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6 Ways To Cope When Your Partner Goes To Prison

Being A Statistic is A Tragic Thing To Become

The Bureau of Justice Statistics Special Report in 2021 showed that 1 of every 20 individuals (5.1%) is bound to serve time in prison within their lifetime. The data furthered that men (9.0%) are 8 times more likely than women (1.1%) to be imprisoned.

Having to do time in prison is something that never crosses our minds. The possibility of loved ones being touched by crime is a thought better left not entertained. It never occurs to us that it can happen.

But when it does, we are left in a stupor. All of a sudden, your family is part of a tragic demographic. Worse, you are on the news with the media gobbling up your story as they wait for the next payout.

The truth is, we can only imagine how it must feel. Crime is always an uninvited visitor that never leaves once it has done its worst. So what will you do if it happens to your partner?

This article is not a pat on the back. Nor is it a cautionary tale. Or a veiled attempt at saying, ‘We know how you feel’ because let’s be honest, there is simply no way for us to know how another human being is feeling. And to claim that you do is spitting on the face of the one who struggles. This article aims at providing the partner of an offender with some ways to cope with the situation.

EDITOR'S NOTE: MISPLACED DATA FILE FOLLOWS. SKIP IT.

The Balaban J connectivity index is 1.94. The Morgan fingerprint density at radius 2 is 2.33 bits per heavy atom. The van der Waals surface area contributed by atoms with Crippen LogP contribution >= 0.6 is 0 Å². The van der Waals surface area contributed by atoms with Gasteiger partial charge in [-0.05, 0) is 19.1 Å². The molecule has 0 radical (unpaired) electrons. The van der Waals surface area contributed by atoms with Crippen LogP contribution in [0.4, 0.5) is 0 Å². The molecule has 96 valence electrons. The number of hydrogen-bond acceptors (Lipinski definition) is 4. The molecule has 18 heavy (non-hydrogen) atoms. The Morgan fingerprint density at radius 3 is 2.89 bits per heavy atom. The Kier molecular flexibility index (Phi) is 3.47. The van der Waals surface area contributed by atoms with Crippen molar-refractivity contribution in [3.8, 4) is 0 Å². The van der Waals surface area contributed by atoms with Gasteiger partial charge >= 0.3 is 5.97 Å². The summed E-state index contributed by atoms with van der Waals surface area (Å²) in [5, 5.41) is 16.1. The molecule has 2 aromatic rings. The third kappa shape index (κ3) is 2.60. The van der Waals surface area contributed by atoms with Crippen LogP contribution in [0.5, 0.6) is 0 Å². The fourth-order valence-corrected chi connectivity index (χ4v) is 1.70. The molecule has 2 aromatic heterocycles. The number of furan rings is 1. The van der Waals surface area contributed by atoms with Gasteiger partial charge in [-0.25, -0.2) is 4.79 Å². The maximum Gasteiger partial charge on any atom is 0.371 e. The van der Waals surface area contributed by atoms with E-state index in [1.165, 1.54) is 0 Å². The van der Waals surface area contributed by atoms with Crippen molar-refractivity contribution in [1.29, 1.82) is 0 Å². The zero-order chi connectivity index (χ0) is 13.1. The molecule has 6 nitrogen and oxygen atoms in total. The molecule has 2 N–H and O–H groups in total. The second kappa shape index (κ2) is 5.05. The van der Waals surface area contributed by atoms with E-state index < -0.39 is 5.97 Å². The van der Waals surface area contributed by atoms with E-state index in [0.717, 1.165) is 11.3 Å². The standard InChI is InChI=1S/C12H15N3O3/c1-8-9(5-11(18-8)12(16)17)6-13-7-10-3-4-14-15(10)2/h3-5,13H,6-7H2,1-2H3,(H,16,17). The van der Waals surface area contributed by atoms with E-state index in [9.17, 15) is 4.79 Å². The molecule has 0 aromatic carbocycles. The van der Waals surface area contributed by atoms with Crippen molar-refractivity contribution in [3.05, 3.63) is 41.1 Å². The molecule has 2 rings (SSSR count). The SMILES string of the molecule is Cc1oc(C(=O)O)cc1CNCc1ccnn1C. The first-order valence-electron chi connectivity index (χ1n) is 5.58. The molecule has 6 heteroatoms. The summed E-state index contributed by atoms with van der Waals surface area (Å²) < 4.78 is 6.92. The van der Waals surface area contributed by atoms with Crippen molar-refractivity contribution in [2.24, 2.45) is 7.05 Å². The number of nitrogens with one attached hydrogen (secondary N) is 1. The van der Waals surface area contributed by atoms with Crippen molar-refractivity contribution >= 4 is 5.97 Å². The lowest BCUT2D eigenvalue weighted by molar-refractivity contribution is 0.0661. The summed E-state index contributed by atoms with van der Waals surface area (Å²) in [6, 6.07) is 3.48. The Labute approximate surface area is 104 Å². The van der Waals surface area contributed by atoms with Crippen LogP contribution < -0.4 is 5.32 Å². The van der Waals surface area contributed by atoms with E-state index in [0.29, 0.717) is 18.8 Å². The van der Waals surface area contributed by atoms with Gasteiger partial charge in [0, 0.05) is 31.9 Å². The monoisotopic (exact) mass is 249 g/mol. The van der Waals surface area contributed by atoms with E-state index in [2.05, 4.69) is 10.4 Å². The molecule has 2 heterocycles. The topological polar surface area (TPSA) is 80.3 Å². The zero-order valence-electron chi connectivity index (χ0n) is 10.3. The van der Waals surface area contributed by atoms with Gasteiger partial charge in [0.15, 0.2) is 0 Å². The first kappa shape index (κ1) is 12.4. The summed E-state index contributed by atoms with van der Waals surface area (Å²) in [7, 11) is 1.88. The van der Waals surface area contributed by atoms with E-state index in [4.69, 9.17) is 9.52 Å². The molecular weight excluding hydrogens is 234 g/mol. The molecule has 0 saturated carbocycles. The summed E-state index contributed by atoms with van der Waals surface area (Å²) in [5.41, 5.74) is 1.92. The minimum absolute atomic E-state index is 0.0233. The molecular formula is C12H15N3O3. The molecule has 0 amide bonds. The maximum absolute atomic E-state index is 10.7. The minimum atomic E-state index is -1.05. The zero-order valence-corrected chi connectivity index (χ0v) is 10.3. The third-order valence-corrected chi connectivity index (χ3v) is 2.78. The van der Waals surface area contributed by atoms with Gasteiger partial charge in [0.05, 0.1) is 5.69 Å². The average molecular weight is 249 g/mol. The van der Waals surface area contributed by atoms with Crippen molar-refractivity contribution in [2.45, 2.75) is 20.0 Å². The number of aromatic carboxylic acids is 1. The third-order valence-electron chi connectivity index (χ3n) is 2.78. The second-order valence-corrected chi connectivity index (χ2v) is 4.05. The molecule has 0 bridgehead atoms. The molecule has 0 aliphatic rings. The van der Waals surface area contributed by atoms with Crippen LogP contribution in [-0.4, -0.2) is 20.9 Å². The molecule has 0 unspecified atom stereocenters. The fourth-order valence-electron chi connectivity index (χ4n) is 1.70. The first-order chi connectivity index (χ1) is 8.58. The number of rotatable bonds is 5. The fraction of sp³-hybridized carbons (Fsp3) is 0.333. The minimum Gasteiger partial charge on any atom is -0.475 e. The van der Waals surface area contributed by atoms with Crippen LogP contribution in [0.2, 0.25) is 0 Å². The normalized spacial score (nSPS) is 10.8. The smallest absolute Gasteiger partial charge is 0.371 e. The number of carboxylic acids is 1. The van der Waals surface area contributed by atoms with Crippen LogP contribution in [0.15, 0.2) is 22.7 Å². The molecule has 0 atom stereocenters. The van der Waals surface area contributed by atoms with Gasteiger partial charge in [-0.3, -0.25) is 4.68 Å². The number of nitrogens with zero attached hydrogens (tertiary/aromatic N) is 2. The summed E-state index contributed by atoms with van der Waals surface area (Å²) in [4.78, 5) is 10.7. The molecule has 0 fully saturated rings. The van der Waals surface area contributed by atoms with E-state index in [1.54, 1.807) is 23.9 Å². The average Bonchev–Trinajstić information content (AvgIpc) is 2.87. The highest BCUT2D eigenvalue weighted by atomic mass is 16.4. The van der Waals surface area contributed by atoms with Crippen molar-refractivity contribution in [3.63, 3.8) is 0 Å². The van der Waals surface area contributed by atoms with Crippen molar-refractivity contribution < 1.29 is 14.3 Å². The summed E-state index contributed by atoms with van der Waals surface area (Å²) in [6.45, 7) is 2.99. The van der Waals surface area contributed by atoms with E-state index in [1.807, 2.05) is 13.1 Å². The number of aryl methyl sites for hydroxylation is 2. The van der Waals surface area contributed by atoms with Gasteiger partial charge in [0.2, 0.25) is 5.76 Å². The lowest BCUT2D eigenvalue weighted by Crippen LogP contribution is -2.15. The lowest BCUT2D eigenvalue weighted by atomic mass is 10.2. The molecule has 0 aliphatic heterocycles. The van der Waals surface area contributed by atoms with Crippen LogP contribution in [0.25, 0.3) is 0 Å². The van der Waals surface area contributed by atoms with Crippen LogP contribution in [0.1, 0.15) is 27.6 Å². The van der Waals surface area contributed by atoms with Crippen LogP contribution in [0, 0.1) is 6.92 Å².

6 Ways to Cope When Your Partner Goes To Prison

1. Know That It’s Okay Not To Be Okay

You must acknowledge your emotions surrounding your partner’s incarceration. Depression, anxiety, panic attacks, and general helplessness are possible and valid reactions you might have. Denying them will only worsen the situation and prevent you from moving forward.

If you feel that you must have an outlet you have several options. But of course, choosing one must feel right and aligned with your identity. For example, some would find they are eased by enrolling at their local gym to spend at least an hour a day working out. Some find solace in sports. Some, by creating art.

Sometimes, writing emotions in a journal may also help ease the pain.

2. Join a Support Group or See a Therapist

While developing new hobbies and skills might prove cathartic, seeking help from a professional opens a pathway to genuine resolve. Talking to a therapist or a support group can unravel certain underlying issues you may have that are preventing you from dealing with your situation.

A therapist will walk you through emotions that might prove difficult to decode. Talking to a group allows you to open up to people who are going through similar situations, helping dispel feelings of isolation.

Talking with a professional will ease you into the process of acceptance. It will allow you to deal with your grief with resolve and conviction.

3. Accept The Situation

Accepting that your emotions are valid but cannot do much to change the situation is a powerful step towards releasing them.